Fairness in Organ Distribution
The recent court case seeking to make 10-year-old cystic fibrosis sufferer Sarah Murnaghan eligible to receive a donation of adult lungs highlights some of the challenges in developing good policy for the distribution of one of the scarcest resources in health care—organs for transplantation. These policy challenges include the criteria for getting on the recipient list, the separate treatment of children, the way data is used to create and support the criteria, and the role that government and the courts play in making these decisions.
Most of the debate in this case focused on the fairness of the eligibility criteria and whether a particular rule - that patients under the age of 12 and under have lower priority for adult organs than adults and adolescents – was discriminatory. But another important consideration, the ethics of the process itself, did not get the attention it deserves.
The Murnaghan family filed suit against the Secretary of Health and Human Services, Kathleen Sibelius, as though she ought to determine Sarah's fate. But it is not the role of secretary - nor of John Roberts, the president of the United Network for Organ Sharing (UNOS), the independent organization that oversees the procurement, matching and transplant system - to intervene in individual cases. It is not their role to permit one patient or another to move up on the list. Rather, they are charged with ensuring that the system is consistent and fair. UNOS must constantly re-evaluate the process so that it reflects the most recent medical data on patient outcomes. But to request officials, particularly political officials, to interfere in a particular case, subverts the process and the intention of fairness.
The court system can play a role in organ allocation, but it must be a limited one. In the case of Sarah Murnaghan, there was evidence that a sweeping rule might be unfair in her particular situation. However, the courts are ill-equipped to determine whether such rules are inappropriate generally, and even whether they are inappropriate in a certain case. Judges are not medical experts, and do not have the time to weigh all of the medical data. In this case, the judge only had time to hear about the fairness of the "Under 12 Rule" from one expert, despite the varying opinions on the rule among other experts.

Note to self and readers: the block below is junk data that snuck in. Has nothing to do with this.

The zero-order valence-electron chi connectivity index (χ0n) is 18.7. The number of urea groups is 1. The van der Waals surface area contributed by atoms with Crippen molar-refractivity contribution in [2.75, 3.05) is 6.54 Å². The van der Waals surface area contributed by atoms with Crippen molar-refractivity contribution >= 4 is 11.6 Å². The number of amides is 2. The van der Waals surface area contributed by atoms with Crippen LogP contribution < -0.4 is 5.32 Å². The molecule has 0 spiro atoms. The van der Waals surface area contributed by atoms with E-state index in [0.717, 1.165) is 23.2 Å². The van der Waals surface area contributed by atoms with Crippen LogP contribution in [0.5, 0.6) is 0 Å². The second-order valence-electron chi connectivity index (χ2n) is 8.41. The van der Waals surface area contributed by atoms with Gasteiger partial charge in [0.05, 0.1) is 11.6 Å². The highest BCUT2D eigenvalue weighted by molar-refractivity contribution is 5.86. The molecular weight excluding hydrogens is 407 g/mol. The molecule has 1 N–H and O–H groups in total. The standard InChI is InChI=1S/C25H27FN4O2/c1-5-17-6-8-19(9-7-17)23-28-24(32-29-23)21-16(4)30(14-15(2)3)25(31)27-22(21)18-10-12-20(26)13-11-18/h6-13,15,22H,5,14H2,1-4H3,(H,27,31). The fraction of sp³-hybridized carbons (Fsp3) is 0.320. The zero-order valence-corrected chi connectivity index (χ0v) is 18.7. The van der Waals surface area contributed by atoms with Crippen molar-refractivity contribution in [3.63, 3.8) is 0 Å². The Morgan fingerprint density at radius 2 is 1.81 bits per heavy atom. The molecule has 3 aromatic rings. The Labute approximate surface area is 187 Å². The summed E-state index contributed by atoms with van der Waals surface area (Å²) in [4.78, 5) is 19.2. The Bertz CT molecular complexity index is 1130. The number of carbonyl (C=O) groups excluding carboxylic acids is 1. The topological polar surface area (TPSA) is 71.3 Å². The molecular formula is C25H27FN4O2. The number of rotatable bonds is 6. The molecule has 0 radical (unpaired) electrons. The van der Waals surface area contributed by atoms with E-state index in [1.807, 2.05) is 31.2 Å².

Part of what U.S. District court Judge Michael Baylson had to consider was whether to allow UNOS the time to address the general policy issue or whether to grant a Temporary Restraining Order, which would prevent the "Under 12 Rule" from being used in Sarah's particular case. In order to temporarily protect Sarah while the UNOS executive group met to evaluate the rule, Judge Baylson did issue the order. By doing so, the court succeeded in protecting Sarah, but it also infringed upon the authority of UNOS.
The impact of the court intervention and public scrutiny has become even more evident in the past few days. Shortly after she received a donor pair of lungs, the donor lungs failed, necessitating a second transplant. Though the Murnaghan's or their supporters did not bring it to the media's attention again, UNOS did meet to review her case again, per their new review policy. While UNOS could have reconsidered her status, they again allowed Sarah to bypass the "Under 12 Rule". It is not clear that UNOS was swayed by the specter of court appeals, but it seems hard to conclude that their decision to allow Sarah to continue to be listed as an adult was a considered and independent one.
It is important that individuals not be subjected to arbitrary and unfair rules, particularly if it means that they must pay with their lives. But it is also important to allow experts to wade through the relevant information in order to create policies that are fair for all.
Organ allocation is a zero sum situation; deciding to give an organ to one person means someone else will not receive one. The reality is that tens of thousands of patients die waiting for an organ. Because the need is so great and the resources so scarce, we must be careful in how we distribute organs.
While Sarah's case resulted in her receiving a successful lung transplant, making policy decisions based upon a single emergent and publicized case sets a perilous precedent and highlights our need to be vigilant with our policies. The scarcity of organs means we must set policies that are fair and just, well informed and thoughtfully considered. If we allow our sympathy for a particular patient to drive decisions, we risk losing the very fairness we strive to preserve and risk harming as many patients as we help.
Ryan Holmes is the assistant director of health care ethics at the Markkula Center for Applied Ethics at Santa Clara University.
July 1, 2013
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